Jem Ibrahimov: 5 Fast Facts You Need to Know

Harri Jem Ibrahimov

Jem Ibrahimov was arrested in New York on Saturday and charged with vandalizing fire stations and fire trucks with swastikas and angry slogans. He has been charged with a hate crime. But Ibrahimov, an artist who lives in Brooklyn, described himself as anything but hateful. The artist says his main interests are in “meditation, yoga, other forms of enlightening and uplifting living.”

Here’s what you need to know about Jem Ibrahimov:

1. Fire Marshals Busted Him Writing ‘Nazi Rapist Pigs’ Across the Doorway of a Fire Station in Uptown Manhattan

Officials say that, to the best of their knowledge, Ibrahimov started vandalizing fire trucks and fire stations last Sunday. He was at it again on Friday and on Saturday morning. Ibrahimov repeatedly target Engine 93, on West 181 street in Manhattan. When the fire marshals caught him Saturday morning, he was writing, “Nazi rapist pigs” and “pedophiles” on the station’s doorway.

Last Sunday, he wrote “Nazi pigs die” and “Nazi pigs,” on the same station doorway, and drew swastikas on four ambulances in the area. On Friday, Ibrahimov scrawled swastikas on four more ambulances outside a fire station on West 172nd Street in Washington Heights.

It’s not clear why Ibrahimov was targeting that fire station, or why the Brooklyn man wanted to come so far uptown to scrawl swastikas on those particular ambulances.

Ibrahimov was charged with multiple counts of aggravated harassment, criminal mischief as a hate crime, making graffiti, and possessing graffiti instruments.

2. Ibrahimov Went to Art School and Specialized in Fine Arts and Painting

Ibrahimov may be making a name for himself now as the man who draws swastikas on ambulances — but before that, he had dreams of becoming a painter. The 42 year old went to Brooklyn’s Pratt Institute, where he studied Fine Arts with a concentration in painting. You can see examples of his paintings — done in collaboration with another artist named Lyuba Haleva — here.

Haleva lives and works in Sofia, Bulgaria. Her artwork is sold through the prestigious Saatchi online gallery. Judging by Ibrahimov’s Facebook page, he and Haleva may have a close relationship. Ibrahimov has only two photographs displayed on his page. One shows himself, alone; the other shows him cheek-to-cheek with Haleva.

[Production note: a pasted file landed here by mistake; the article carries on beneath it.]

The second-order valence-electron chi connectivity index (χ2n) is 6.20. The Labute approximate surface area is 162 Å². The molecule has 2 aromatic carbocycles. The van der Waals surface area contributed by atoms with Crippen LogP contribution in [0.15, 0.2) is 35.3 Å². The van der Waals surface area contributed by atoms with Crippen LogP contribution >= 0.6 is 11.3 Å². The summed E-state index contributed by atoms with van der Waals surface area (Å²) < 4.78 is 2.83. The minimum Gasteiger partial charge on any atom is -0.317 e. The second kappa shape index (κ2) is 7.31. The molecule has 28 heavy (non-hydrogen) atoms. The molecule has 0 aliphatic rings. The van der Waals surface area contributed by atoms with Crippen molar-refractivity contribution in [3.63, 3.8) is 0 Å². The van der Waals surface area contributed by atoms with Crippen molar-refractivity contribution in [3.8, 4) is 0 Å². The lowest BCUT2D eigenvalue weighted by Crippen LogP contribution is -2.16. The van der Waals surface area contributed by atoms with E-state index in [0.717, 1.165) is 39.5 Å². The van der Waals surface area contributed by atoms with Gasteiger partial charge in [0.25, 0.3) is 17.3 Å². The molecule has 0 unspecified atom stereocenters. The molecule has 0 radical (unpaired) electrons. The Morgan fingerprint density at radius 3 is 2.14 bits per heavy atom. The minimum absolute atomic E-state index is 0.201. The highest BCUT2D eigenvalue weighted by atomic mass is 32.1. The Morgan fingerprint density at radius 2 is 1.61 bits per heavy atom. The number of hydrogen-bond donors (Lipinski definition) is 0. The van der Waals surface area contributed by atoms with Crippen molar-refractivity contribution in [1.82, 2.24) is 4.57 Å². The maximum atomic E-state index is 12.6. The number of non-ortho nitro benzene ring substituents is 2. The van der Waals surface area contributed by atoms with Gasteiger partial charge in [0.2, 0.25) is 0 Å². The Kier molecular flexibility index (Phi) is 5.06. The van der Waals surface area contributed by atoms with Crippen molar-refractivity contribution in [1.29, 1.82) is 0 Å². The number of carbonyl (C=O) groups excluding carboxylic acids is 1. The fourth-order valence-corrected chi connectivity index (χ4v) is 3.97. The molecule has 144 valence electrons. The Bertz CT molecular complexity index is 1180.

3. Ibrahimov Has Worked as a Climbing Wall Installer, and Art Handler, and a Photographer

Ibrahimov’s most recent job seems to have ended in February: he worked installing climbing walls for Walltopia. Before that, he held a number of other positions. He was an art handler for various companies, between the years of 2012 and 2017.

Ibrahimov also spent four years serving as an official photographer for the Bulgarian National Assembly, in Sofia, Bulgaria. This was after he’d already graduated from art school and had spent a few years working in New York.

When he first graduated from Pratt, Ibrahimov found work as a catering assistant with a group called Restaurant Associates where, in his own words, “I learned a lot and got to serve food and drink in places such as the Metropolitan Museum, the Guggenheim Museum, the Met Opera and other corporate locations in and out of NYC.”

4. Ibrahimov Speaks Three Languages and Is Into Couch Surfing

Years ago, Ibrahimov set up a profile on He’s not currently accepting guests, according to the profile page. You can see it here.

Ibrahimov describes himself as a painter and wrote, “I have been involved in the visual arts field for as long as I can remember. My work includes sculpture, video installation and branching off into sound and performance. The exploration of different cultures and peoples is key to personal growth. Interests in meditation, yoga, other forms of enlightening and uplifting living.”

He added that his philosophy was “creative interaction with people, environment, elements, productive existence, creative contribution.”

Ibrahimov said that he is fluent in English, Russian, and Bulgarian and was working on learning Italian and Macedonian. He said he’d lived in Bulgaria, Italy, and of course the United States.

5. Ibrahimov Has No Prior Arrests — But Could Face a Tough Sentence if Convicted of a Hate Crime

The New York Post reports that Ibrahimov is being charged with multiple counts of aggravated harassment, criminal mischief as a hate crime, making graffiti, and possessing graffiti instruments.

Ibrahimov apparently has no prior arrests in his history. But if he is charged with a hate crime, he could face a tough punishment. According to New York’s penal code, “when a person is convicted of a hate crime pursuant to this article
and the specified offense is a misdemeanor or a class C, D or E felony, the hate crime shall be deemed to be one category higher than the specified offense the defendant committed, or one category higher than the offense level applicable to the defendant`s conviction for an attempt or conspiracy to commit a specified offense, whichever is

In other words — the “criminal mischief” charge against Ibrahimov could turn into a more serious charge, since it’s being treated as a hate crime.

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